It was a long and hot summer in my neck of the woods, which fortunately was periodically interrupted by the occasional downpour and cloudy day.  

But now that it’s October, it won’t be long before we’re donning our winter coats, and for my generation, our galoshes. This is also the time when many companies in the winter sports and apparel industries gear up for the final sales push of their products for the winter season, which extends from October through the end of March. 

For credit managers who work in these seasonal industries, one of the most important ideas I would like to propose is that rather than using a DSO number for the whole year, I believe it would be more accurate to use a seasonal DSO, thus referring to it as SDSO.  

Just as a quick review — DSO is a measure of the average number of days that it takes a company to collect payment for a credit sale. DSO can be determined on a monthly, quarterly, or annual basis.

To compute DSO, we divide the average accounts receivable during a given period by the total value of credit sales during the same period and multiply the result by the number of days in the period being measured.

Simply put: DSO = (Average Accounts Receivable / Total Credit Sales) / Number of Days in the given period 

Given the vital importance of cash flow in running a business, it is in a company’s best interest to collect its outstanding accounts receivables as quickly as possible. Companies can expect with a relative amount of certainty that they will, in fact, be paid for most of their receivables. But in view of the time value of money, the time spent waiting to be paid is money the company may have to borrow to sustain its operation. 

Generally speaking, a high DSO number shows that a company is waiting a long time to collect their money. This can lead to cash flow problems, and if severe enough, can bring a company’s operation to a halt. Conversely, a low DSO value means that it takes a company fewer days to collect its accounts receivable, which can greatly help to support its operation and grow its business. 

In effect, determining the average length of time that a company’s outstanding balances are carried in receivables can reveal a great deal about the nature of the company’s cash flow.

Following below is a table that reflects the sales and accounts receivables of a winter sporting goods manufacturer which sells its products to distributors. Although the distributors will resell the products to their retailer customers on credit, payments are often delayed until the winter season is over. 

At the bottom of this table, the DSO has been computed over a one-year period by taking the total annual credit sales, dividing it by the average A/R, and then multiplying that result by 365 days. As you will note, the annualized DSO is 57 days, which in my view is misleading.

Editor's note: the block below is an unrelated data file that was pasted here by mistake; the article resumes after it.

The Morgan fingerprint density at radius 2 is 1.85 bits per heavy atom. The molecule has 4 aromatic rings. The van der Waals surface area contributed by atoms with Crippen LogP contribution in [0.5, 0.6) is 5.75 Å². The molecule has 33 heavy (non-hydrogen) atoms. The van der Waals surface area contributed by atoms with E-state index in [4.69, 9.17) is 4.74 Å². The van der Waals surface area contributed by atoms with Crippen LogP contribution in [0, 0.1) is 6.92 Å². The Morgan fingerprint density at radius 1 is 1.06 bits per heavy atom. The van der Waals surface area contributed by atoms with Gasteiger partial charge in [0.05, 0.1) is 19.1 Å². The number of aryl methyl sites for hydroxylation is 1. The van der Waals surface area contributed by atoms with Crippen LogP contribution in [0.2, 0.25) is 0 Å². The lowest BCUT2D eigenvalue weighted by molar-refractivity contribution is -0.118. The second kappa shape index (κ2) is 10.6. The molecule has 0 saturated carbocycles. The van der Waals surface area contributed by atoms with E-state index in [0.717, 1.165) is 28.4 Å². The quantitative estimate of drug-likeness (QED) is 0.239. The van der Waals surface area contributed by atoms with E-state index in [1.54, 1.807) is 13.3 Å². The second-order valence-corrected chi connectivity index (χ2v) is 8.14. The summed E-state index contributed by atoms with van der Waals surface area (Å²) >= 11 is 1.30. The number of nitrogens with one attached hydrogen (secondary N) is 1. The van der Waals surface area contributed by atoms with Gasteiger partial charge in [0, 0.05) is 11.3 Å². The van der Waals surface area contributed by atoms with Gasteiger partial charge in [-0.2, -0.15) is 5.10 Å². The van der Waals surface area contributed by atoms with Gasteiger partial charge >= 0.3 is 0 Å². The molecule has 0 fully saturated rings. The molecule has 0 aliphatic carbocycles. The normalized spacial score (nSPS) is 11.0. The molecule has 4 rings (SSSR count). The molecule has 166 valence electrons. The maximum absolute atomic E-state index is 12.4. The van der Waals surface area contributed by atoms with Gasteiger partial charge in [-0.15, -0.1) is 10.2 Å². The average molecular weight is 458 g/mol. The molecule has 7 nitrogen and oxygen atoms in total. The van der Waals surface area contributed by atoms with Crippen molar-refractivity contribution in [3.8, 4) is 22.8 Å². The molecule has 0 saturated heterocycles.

The reason that this DSO doesn’t work well is because we can see that in the period from August – October, the DSO is 61 days and from November – January, the DSO has increased to 65 days. Subsequently, we have a very large decrease in the DSO for the period February – April to 46 days, and finally ending up with a DSO of 35 days for the period May – July. 

In other words, it’s not until after the winter season is over and well into summer that the distributors have finally collected their A/R, and in turn have been able to remit to the manufacturer. 

If we look at the quarterly seasonal DSO, we can see that from August to the end of January, it’s going to take the manufacturer at least two months to collect its receivables. Other than the reason that the industry has a seasonal cash flow bottle neck, we should be asking ourselves if there are any strategies or tools that could be implemented to shore up this cash flow disparity? 

For example:

Would factoring the seasonal receivable be an option – Up until a few months ago, factoring receivables was very cost effective. However, with the recent benchmark interest rate hikes by the Federal Reserve, factoring fees and rates have also increased. That said, if gross profits are large enough to accommodate the factoring rates and fees, then this could be a viable option. 

Are cash (early pay) discounts feasible – For very good distributors, especially for those who normally pay on time and purchase a great deal of product, offering them a small cash discount could greatly increase cash flow and reduce the DSO during the longer DSO periods. 

Can credit cards be used for smaller sales amounts – Pulling out smaller cash sales from the credit sales and A/R balances could reduce DSO. More and more companies are using corporate credit cards to pay for their purchases. If they pay on time, there are no interest fees incurred and at the same time, the purchasing points can greatly add up to offset other purchases. 

The Bottom Line 

In many businesses, the days sales outstanding number can be a valuable indicator of the efficiency of the business and the quality of its cash flow. However, like many other financial ratios and indices, getting into the details, and making adjustments is important to clearly understanding how these figures will impact your business. 

Your questions and comments are most welcome (

Nancy Seiverd, President, CMI Credit Mediators, Inc.

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